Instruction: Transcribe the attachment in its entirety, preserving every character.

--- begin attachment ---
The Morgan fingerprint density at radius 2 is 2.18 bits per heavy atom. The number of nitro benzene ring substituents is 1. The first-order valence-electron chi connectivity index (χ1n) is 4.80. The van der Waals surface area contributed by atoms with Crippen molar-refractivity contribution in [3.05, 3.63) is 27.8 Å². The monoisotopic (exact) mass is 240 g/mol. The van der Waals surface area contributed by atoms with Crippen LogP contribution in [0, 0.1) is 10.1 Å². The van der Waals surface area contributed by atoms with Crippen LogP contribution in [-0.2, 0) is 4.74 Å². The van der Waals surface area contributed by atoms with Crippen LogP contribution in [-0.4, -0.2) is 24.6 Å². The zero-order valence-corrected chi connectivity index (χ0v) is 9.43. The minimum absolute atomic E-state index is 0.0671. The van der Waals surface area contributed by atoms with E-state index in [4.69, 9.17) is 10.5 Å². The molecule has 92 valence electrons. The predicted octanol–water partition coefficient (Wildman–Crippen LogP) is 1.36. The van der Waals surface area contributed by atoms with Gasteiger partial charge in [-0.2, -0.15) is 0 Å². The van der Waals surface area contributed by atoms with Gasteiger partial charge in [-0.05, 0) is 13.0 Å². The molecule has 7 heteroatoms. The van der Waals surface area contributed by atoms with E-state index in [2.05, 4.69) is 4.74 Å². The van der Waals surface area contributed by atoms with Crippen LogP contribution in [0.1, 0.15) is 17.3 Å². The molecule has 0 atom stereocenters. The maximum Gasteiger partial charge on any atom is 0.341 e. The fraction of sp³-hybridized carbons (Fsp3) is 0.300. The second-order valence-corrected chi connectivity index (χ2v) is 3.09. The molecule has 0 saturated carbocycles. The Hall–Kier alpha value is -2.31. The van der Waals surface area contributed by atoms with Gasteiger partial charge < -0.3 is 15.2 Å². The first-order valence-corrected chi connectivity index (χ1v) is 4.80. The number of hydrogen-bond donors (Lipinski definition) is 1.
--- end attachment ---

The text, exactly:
The Morgan fingerprint density at radius 2 is 2.18 bits per heavy atom. The number of nitro benzene ring substituents is 1. The first-order valence-electron chi connectivity index (χ1n) is 4.80. The van der Waals surface area contributed by atoms with Crippen molar-refractivity contribution in [3.05, 3.63) is 27.8 Å². The monoisotopic (exact) mass is 240 g/mol. The van der Waals surface area contributed by atoms with Crippen LogP contribution in [0, 0.1) is 10.1 Å². The van der Waals surface area contributed by atoms with Crippen LogP contribution in [-0.2, 0) is 4.74 Å². The van der Waals surface area contributed by atoms with Crippen LogP contribution in [-0.4, -0.2) is 24.6 Å². The zero-order valence-corrected chi connectivity index (χ0v) is 9.43. The minimum absolute atomic E-state index is 0.0671. The van der Waals surface area contributed by atoms with E-state index in [4.69, 9.17) is 10.5 Å². The molecule has 92 valence electrons. The predicted octanol–water partition coefficient (Wildman–Crippen LogP) is 1.36. The van der Waals surface area contributed by atoms with Gasteiger partial charge in [-0.2, -0.15) is 0 Å². The van der Waals surface area contributed by atoms with Gasteiger partial charge in [-0.05, 0) is 13.0 Å². The molecule has 7 heteroatoms. The van der Waals surface area contributed by atoms with E-state index in [2.05, 4.69) is 4.74 Å². The van der Waals surface area contributed by atoms with Crippen LogP contribution in [0.1, 0.15) is 17.3 Å². The molecule has 0 atom stereocenters. The maximum Gasteiger partial charge on any atom is 0.341 e. The fraction of sp³-hybridized carbons (Fsp3) is 0.300. The second-order valence-corrected chi connectivity index (χ2v) is 3.09. The molecule has 0 saturated carbocycles. The Hall–Kier alpha value is -2.31. The van der Waals surface area contributed by atoms with Gasteiger partial charge < -0.3 is 15.2 Å². The first-order valence-corrected chi connectivity index (χ1v) is 4.80. The number of hydrogen-bond donors (Lipinski definition) is 1.